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,. -- -- he is down south of edericksburg and helping see what's of going on, will the union be making in movement further down river? they ultimately don't, but these gunboats are trying to cross the river. pelham it with one of those artillery units helped to drive them off. he can move cannons from points to point along the riverbank and keep those gunboats under fire until the river widens and they get out of his range. this is also known as a key point in his military service. okay, so, fredericksburg, december 13th, 1862. at this time, union armies had established their crossings, they come over to the confederate side of the rappahannock river and they are
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getting ready to attack. stewart and cavalry, including pelham and his horse artillery, half come back to the fredericksburg area, stonewall jackson has also come back to the fredericksburg area. and is filling in the position along prospect hill and joining up with divisions from the corps of war longstreet, which was already in position so, in the morning of 1862, pelham gets this idea nothing much is happening. kind of a quiet, morning, it's foggy, but they know there are union troops out there in front of jackson's physician. pelham asks permission and gets permission to take a single cannon, out in front of the confederate lines quite away away, he finds some ground that he really likes. the account say it was a bit of a hollow, so he's using topography to help shelter himself a little bit, and the fog is hiding him as well as the land itself he
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gets his gun into position or does the crew to fire. and marshall goes into waiting union troops, out toward the area of what is now slaughter pen field. those union troops are in for a surprise and in fact they are still surprised they think, what is going on? who was shooting at? us this is our artillery man, but once in blue, half a have a little too much? they call it commissary. [laughs] they are thinking some drunk union cannon men are firing on their own men. they think this is friendly fire. who would have a cannon out there so far in advance in the confederate lines? well, it is john pelham. he gives off two more shots in they start to realize, it is not a drunk union cannon are out there, it is actually from enemy cannons, and there are going to be batteries on both sides of the rappahannock river that will start raining fire into pelham's position and they're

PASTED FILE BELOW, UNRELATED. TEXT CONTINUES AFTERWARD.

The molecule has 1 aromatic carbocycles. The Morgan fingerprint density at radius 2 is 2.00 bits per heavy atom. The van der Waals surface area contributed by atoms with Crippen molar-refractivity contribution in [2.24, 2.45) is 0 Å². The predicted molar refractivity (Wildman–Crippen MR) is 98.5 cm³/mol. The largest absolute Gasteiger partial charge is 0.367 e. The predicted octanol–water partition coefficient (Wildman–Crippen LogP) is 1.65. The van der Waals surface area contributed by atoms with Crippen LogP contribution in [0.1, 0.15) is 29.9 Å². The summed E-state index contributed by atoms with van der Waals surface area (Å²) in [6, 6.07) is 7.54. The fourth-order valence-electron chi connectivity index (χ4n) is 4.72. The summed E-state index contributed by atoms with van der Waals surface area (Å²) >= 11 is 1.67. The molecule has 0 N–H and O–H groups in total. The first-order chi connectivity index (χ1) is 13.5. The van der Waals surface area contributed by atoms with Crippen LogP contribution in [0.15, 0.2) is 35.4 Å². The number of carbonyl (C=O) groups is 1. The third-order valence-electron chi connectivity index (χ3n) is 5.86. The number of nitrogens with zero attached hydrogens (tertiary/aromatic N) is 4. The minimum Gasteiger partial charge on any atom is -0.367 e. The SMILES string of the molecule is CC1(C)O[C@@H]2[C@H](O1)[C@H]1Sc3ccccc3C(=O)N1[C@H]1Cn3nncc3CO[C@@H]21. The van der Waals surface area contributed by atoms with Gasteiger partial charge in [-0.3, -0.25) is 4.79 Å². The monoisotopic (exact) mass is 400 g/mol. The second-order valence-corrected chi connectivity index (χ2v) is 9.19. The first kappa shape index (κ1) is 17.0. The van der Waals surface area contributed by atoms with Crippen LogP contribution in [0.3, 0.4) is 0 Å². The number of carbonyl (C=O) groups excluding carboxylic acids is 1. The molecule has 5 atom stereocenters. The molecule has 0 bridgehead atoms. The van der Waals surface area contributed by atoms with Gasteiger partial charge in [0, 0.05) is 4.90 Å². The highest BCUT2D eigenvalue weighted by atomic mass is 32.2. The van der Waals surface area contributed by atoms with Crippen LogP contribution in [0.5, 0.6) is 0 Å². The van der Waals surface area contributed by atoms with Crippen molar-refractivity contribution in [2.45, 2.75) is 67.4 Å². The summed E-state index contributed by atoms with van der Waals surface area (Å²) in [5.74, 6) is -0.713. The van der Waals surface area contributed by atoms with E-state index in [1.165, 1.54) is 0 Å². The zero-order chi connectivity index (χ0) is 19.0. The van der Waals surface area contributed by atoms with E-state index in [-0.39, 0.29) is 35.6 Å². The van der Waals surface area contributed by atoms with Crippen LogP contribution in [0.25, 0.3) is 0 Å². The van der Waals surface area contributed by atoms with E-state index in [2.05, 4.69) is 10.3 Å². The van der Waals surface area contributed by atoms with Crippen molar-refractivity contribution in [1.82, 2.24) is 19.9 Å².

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trying to get its coordinates -- and they don't exactly call it that, but that's what they're trying to do. they're trying to blow up him and this can then that keeps moving in this hollow, in this area, fire potshot, move position, fire shot, move position. so it's hard for the union artillery to get in a good position. he does take casualties and this is something that is not always told in this part of the story. quite a few of his gun crew are wounded or killed. some of them will later write that they were not very happy about this escapade. they didn't think it was so great and wonderful. but the officers watching from the high ground, the confederate officers, they were very impressed at what they saw. still work is so impressed he thinks that if this is working, let's send another cannon out there. so, he does. the problem was, it was either an unlucky cannon or something